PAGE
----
Are you a first time home buyer in 2013? Here is a first time buyers step by step guide which will illustrate the process of buying a home in St George Utah; this will have a 4 part series which can serve as a first time home buyers blog.

Here in St. George Utah, our real estate market is not necessarily friendly towards first time buyers. We have always had a reduced inventory of the coveted first time buyer home. The wish list for a first time buyer in St George Utah typically consists of: 1500+sqft, 3+ bedrooms, quiet street, good schools, newer and/or updated, decent size backyard, and typically under $200,000. The trouble is, when these homes hit the MLS and become active on the market, they are snatched up very quickly. If the home is priced very competitively they will likely receive multiple offers often going at, or above asking price.

How can a first time buyer get a home?

First, you’ll need to get pre-qualified with a reputable lender, preferably local. This is a step beyond a pre-approval, which is offering your social security number to a lending institution for a credit check for a response of: “we can give you a loan for $XX pending documentation review”. The next step is to produce the required documents that ALL lenders will ask for: tax returns, bank statements, pay stub receipts etc…each lender will have requirements which will enable them to convert your “pre-approval” into a “loan qualification”. Once you have this to the lender, and firm numbers of what it will cost for closing (also known as a Good Faith Estimate), you will be in a significantly better position to move forward knowing the price of the home you WANT to afford.

The price you CAN afford versus the price you WANT to afford

So once you’ve submitted your documentation to your lender, you may discover you can purchase a home for more money than you originally anticipated. At first, buyers may become excited at the thought that they can widen their search and begin to search for homes in higher price ranges they hadn’t previously considered. The important consideration will come at the end of the pre-qualification process when the buyer will discover not only how much their monthly payment will be, but also other factors they may not have considered: closing costs. In order to obtain a loan, there ARE costs involved and the actual cost will depend on a variety of elements such as: the type of loan you are obtaining, your credit score, and the final price of the home. Some costs will have to be paid at closing, this can add an additional $4,000 to $7,000 (on average) to your costs at closing (actual amounts will have to be obtained by the lender) in addition to the down payment.

Owning a Home

Once you have these figures, you may realize that you do not WANT to spend the amount that you CAN spend, simply due to the fact that you will have other things to pay for in life. Intelligent home buying will take into account that spending every dime you have on a house payment, makes a home owner “house poor” leaving no money for other desired and/or necessary purchases. Also, a buyer must realize that home ownership and home maintenance will no longer be free. Gone are the days of calling your property manager when the air condoner won’t work. Now it’s up to you to replace components that fail and keep up with everyday maintenance. Furnaces, water heaters, plumbing, lawn irrigation; these are only a few things that will likely fail over the years and will create an unexpected and necessary instant expense. It’s imperative to have money in your reserves to account for the unknown.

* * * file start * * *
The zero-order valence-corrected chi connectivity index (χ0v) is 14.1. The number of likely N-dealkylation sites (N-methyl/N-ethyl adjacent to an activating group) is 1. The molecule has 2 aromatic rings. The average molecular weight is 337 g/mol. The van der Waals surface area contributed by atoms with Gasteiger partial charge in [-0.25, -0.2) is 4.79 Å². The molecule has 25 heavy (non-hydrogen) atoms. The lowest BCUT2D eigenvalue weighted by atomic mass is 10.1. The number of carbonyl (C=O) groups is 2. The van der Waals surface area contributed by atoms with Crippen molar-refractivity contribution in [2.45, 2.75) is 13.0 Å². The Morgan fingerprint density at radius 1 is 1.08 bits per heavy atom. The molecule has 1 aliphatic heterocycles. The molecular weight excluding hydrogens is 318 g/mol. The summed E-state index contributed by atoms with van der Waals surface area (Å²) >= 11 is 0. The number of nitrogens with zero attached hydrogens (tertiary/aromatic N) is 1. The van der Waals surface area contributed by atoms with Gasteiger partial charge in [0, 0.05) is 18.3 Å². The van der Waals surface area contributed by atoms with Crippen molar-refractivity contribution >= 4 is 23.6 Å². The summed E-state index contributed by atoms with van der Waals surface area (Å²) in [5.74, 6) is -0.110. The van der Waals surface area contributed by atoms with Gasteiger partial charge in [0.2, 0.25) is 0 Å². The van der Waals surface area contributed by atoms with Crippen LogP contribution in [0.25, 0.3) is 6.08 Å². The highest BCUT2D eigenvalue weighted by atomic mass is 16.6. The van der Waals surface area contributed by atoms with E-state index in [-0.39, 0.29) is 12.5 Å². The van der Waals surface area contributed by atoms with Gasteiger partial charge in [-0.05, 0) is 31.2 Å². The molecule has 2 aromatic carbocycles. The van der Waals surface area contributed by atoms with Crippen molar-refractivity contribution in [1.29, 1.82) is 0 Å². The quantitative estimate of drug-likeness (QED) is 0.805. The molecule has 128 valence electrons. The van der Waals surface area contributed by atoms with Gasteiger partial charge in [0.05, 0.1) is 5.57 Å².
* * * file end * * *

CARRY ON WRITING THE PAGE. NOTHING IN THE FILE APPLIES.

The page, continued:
Other common overlooked expenses that a homeowner will be responsible for each month in addition to the loan payment are: property tax, homeowners insurance (these two are often added to the loan payment, so a buyer must confirm from the lender if their quote includes this), utility bills, and if applicable a Homeowners Association fee (HOA). These monthly additions can add as much as $300-$500 (on average), in addition to the loan payment (or “Principle & Interest”). A good lender will offer you a payment breakdown estimate so you’ll see exactly what your payment is for (of course they will not include the utilities). You will also have a breakdown of expected closing costs and all loan related fees itemized in a clear and concise manner. If your lender is not providing this type of information, my suggestion is to find another lender. You should know exactly what you’ll have to pay at closing as well as the monthly cost once you own the home. Realtors can offer you a referral for a reputable lender.

So now that you know what you CAN spend, what WILL you spend?

In my next three parts of this First Time Home Buyer series: How to Buy a House, I’ll discuss the strategies of finding a home, working with a buyer’s agent, negotiation property prices, the possibility for the seller to pay closing costs, tips for buying a house, and your next steps for your Utah real estate search.

First Time Buyers "How To" Guide Part 2